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Quinoa -- Andean Superfood

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Updated February 10, 2014

quinoa salad

Quinoa Salad

Sabine Scheckel/Getty Images

Quinoa is a seed that's used as a grain in cooking so it's part of the grains and cereals food group. It comes from the quinoa plant (Chenopodium quinoa wild) that's part of the goosefoot family of plants, which mostly includes weeds such as wormseed and lambs quarters. It's native to the Andes Mountains of South America where it has been harvested for more than five thousand years.

The name quinoa (pronounced as KEEN-WAH) comes from the Incan word for "mother grain."

Serve quinoa like you'd serve rice or oatmeal, or you may find quinoa flour that can be used in gluten-free cooking (although some forms of quinoa may contain gluten). The main drawback to quinoa is that the seeds are covered with saponins, which are plant compounds that foam when they're mixed with water, similar to soap. The saponins won't hurt you if you consume them, but they give a bitter flavor to the quinoa seeds.

Quinoa has about the same amount of calories as regular rice, but it's more nutritious and higher in fiber than either brown or white rice. Quinoa is good source of protein. In fact, it's a complete protein, which means it contains all the essential amino acids. This is unusual for a plant-based foods so it may be helpful for planning vegan and vegetarian diets. Quinoa is also a good source of minerals, including magnesium, iron, and selenium. It also contains B-complex vitamins, including folate, and vitamin E.

One cup of cooked quinoa has:

  • 222 calories
  • 8.14 grams protein
  • 3.55 grams fat
  • 5.2 grams fiber
  • 32.62 grams starch
  • 31 milligrams calcium
  • 2.76 milligrams iron
  • 118 milligrams magnesium
  • 318 milligrams potassium
  • 2.02 milligrams zinc
  • 1.167 milligrams manganese
  • 5.2 micrograms selenium
  • 0.198 milligrams thiamine
  • 0.204 milligrams riboflavin
  • 0.762 milligrams niacin
  • 0.228 milligrams vitamin B-6
  • 78 micrograms folate
  • 2.2 milligrams vitamin E.

It used to be tough to find quinoa in typical local grocery stores, but today you'll find quinoa at most markets, either in the natural foods section or with the rice and other grains. Some brands of quinoa have removed the seed coats (and the bitter saponins) which makes preparing it easy, but some brands still require soaking - read the package directions to know for sure.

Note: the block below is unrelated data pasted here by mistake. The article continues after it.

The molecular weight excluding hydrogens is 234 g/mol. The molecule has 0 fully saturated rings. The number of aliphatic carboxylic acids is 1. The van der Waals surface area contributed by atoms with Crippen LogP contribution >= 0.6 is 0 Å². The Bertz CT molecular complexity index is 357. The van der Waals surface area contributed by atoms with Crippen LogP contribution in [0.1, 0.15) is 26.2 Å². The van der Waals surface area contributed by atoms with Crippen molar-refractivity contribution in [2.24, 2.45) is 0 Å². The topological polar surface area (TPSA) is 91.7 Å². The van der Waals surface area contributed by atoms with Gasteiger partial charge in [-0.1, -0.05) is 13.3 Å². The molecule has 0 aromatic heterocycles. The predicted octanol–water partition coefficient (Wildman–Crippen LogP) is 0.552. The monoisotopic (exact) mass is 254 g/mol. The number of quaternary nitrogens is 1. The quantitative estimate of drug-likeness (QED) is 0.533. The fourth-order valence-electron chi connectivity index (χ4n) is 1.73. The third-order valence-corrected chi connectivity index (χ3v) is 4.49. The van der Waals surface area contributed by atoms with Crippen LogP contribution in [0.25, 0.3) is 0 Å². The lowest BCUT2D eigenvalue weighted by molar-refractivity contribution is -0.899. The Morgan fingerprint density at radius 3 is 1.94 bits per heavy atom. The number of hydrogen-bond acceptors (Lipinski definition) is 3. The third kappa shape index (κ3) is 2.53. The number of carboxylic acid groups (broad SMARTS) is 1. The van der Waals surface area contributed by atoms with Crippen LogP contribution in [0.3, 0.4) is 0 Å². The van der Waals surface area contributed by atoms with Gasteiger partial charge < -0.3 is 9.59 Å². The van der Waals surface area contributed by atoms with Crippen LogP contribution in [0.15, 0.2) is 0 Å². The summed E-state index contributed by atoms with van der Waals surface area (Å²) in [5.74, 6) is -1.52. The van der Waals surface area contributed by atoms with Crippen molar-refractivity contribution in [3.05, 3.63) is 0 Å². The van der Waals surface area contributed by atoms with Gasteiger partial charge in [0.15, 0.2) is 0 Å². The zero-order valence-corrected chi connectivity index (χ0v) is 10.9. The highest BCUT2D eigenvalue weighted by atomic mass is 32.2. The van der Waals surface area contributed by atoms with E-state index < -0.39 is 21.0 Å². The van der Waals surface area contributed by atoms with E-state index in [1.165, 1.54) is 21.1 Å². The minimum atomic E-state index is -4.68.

Quinoa can be prepared by cooking in water, usually with about two cups of water for every one cup of dry quinoa seeds. The cooked quinoa can be eaten hot, or served immediately or stored in the refrigerator for up to four days.

Not familiar with quinoa? It's easy to prepare and you can serve it plain or turn it into a pilaf. It goes well with sweet ingredients like raisins and dried cranberries, and also pairs nicely with legumes and nutty, savory flavors. Here are some healthy recipes I found that will help you to get started:

Sources:

Cornell University Department of Animal Science. "Plants Poisonous to Livestock." Accessed May 16, 2012. http://www.ansci.cornell.edu/plants/toxicagents/saponin.html.

Purdue University. "Alternative Field Crops Manual - Quinoa." Accessed May 16, 2012. http://www.hort.purdue.edu/newcrop/afcm/quinoa.html.

United States Department of Agriculture National Nutrient Database for Standard Reference Release 24. "Nutrient Data for 20137, Quinoa, Cooked." Accessed May 16, 2012. < http://ndb.nal.usda.gov/ndb/foods/show/6430.

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